Although they have been part of the employment landscape for some time, zero hours contracts became particularly popular during the recent recession, on the basis that they afforded employers access to a pool of workers, but with a financial commitment that was limited to paying only for work actually carried out. More recently, following the […]
The Summer Budget Finance Bill (the Finance (No. 2) Bill 2015) has now been published and it contains the draft legislation to implement the new Inheritance Tax (IHT) Residence Nil Rate Band (RNRB). So let’s take a look at the detail of what’s involved. The RNRB can only apply in full if a person’s estate […]
A right to break in a lease is often something that is fiercely fought over at heads of terms stage. If the tenant successfully obtains such a right, it should be cherished, since it provides a hugely beneficial flexibility that could be crucial in the future. This flexibility can be useful as a negotiating point, […]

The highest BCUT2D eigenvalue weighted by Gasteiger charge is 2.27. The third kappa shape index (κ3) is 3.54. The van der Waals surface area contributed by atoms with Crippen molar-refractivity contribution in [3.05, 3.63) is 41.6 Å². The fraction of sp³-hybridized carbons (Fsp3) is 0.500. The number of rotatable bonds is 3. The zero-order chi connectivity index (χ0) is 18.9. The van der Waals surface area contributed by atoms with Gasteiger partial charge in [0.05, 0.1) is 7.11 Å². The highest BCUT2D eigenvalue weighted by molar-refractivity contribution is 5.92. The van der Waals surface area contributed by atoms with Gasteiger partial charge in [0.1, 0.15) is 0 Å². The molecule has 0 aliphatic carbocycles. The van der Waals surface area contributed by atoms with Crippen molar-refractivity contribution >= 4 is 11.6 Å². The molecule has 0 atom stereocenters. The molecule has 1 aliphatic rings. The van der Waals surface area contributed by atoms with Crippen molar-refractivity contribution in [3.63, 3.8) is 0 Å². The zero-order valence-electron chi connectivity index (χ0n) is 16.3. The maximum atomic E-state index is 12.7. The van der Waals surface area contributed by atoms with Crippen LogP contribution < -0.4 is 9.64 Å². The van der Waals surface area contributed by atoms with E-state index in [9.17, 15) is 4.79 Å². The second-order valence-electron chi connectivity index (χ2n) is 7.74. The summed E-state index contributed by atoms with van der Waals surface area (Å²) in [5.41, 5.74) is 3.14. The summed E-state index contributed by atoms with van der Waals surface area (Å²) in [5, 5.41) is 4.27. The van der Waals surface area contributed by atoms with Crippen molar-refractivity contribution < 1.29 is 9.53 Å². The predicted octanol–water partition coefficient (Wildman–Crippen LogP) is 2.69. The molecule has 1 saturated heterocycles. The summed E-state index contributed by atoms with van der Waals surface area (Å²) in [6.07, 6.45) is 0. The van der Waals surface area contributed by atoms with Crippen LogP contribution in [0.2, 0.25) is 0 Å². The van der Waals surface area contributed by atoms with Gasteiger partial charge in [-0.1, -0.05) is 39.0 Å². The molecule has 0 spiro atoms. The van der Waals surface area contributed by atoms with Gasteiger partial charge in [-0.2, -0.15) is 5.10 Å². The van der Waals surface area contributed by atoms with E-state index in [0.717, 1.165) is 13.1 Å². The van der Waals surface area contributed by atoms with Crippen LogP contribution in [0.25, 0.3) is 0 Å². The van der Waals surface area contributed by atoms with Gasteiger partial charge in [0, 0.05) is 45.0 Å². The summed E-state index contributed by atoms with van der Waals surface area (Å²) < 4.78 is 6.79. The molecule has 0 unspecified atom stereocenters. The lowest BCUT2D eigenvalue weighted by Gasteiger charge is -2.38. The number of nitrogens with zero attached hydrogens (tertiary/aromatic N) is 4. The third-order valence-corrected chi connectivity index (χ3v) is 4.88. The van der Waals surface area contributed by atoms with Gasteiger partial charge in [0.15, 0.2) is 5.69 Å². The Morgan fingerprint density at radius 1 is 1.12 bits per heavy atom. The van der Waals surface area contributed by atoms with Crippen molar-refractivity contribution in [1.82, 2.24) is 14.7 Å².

The UK Summer Budget 2015 has brought the most significant reforms in the taxation of non-UK domiciliaries in recent years. However, most of the changes are due to take effect from 6 April 2017, so there will be plenty of time to consider the best course of action if you or your clients are affected. […]
In his Summer 2015 Budget, the Chancellor has extended the scope of Inheritance Tax (IHT) so that more ‘non-doms’ will have to pay IHT on their UK residential property. However, what the Chancellor takes away with one hand, he gives with another! And so, individuals who personally own a UK residence, whether UK domiciled or […]
The first Conservative Government Budget for 19 years will fundamentally change how non-UK domiciliaries (non-doms) are taxed to UK taxes. In this article, we focus on one aspect of the announced changes – the Government’s plan to make more non-doms pay Inheritance Tax on their UK residential property from April 2017, even if it is […]
Most English trusts these days specify a ‘Trust Period’ of no more than 125 years. In practice, this means that someone must have a vested interest in the trust assets (whether that’s vested in possession (i.e. an immediate right to ‘current enjoyment’) or vested in interest (an immediate right to ‘future enjoyment’)) within 125 years. […]
At the annual review of the Leisure Property Forum held at our offices in early February, the view was taken that the market had now reached such a strength in certain areas of Central London that landlords were choosing tenants for unoccupied units, on the basis of what they did and what product they were […]
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